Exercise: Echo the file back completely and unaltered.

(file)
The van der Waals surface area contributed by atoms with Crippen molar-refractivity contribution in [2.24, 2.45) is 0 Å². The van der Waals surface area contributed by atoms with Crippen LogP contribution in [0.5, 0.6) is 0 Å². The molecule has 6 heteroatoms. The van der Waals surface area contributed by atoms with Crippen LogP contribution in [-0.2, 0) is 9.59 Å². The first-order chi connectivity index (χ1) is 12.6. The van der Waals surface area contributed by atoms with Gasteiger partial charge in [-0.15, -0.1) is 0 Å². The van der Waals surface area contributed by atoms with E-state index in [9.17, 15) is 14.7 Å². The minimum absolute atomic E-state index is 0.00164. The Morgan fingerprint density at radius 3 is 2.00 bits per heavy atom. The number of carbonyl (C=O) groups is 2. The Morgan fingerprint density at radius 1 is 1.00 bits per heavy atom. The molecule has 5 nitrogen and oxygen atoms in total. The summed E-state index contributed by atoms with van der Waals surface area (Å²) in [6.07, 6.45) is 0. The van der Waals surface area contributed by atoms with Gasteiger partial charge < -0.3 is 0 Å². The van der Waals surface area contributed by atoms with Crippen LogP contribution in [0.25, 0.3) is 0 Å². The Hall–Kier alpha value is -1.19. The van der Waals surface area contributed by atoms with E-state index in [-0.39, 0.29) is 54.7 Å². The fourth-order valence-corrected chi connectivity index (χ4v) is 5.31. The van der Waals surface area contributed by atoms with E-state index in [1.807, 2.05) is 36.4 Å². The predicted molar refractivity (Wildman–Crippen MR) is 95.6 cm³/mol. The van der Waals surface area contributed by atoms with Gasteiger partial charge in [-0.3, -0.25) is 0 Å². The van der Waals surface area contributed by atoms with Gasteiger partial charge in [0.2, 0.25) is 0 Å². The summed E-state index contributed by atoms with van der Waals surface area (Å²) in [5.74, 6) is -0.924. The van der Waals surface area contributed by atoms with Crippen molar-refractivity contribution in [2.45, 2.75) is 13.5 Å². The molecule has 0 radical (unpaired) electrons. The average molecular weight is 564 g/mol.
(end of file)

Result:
The van der Waals surface area contributed by atoms with Crippen molar-refractivity contribution in [2.24, 2.45) is 0 Å². The van der Waals surface area contributed by atoms with Crippen LogP contribution in [0.5, 0.6) is 0 Å². The molecule has 6 heteroatoms. The van der Waals surface area contributed by atoms with Crippen LogP contribution in [-0.2, 0) is 9.59 Å². The first-order chi connectivity index (χ1) is 12.6. The van der Waals surface area contributed by atoms with Gasteiger partial charge in [-0.15, -0.1) is 0 Å². The van der Waals surface area contributed by atoms with E-state index in [9.17, 15) is 14.7 Å². The minimum absolute atomic E-state index is 0.00164. The Morgan fingerprint density at radius 3 is 2.00 bits per heavy atom. The number of carbonyl (C=O) groups is 2. The Morgan fingerprint density at radius 1 is 1.00 bits per heavy atom. The molecule has 5 nitrogen and oxygen atoms in total. The summed E-state index contributed by atoms with van der Waals surface area (Å²) in [6.07, 6.45) is 0. The van der Waals surface area contributed by atoms with Gasteiger partial charge < -0.3 is 0 Å². The van der Waals surface area contributed by atoms with Crippen LogP contribution in [0.25, 0.3) is 0 Å². The Hall–Kier alpha value is -1.19. The van der Waals surface area contributed by atoms with E-state index in [-0.39, 0.29) is 54.7 Å². The fourth-order valence-corrected chi connectivity index (χ4v) is 5.31. The van der Waals surface area contributed by atoms with E-state index in [1.807, 2.05) is 36.4 Å². The predicted molar refractivity (Wildman–Crippen MR) is 95.6 cm³/mol. The van der Waals surface area contributed by atoms with Gasteiger partial charge in [-0.3, -0.25) is 0 Å². The van der Waals surface area contributed by atoms with Gasteiger partial charge in [0.2, 0.25) is 0 Å². The summed E-state index contributed by atoms with van der Waals surface area (Å²) in [5.74, 6) is -0.924. The van der Waals surface area contributed by atoms with Crippen molar-refractivity contribution in [2.45, 2.75) is 13.5 Å². The molecule has 0 radical (unpaired) electrons. The average molecular weight is 564 g/mol.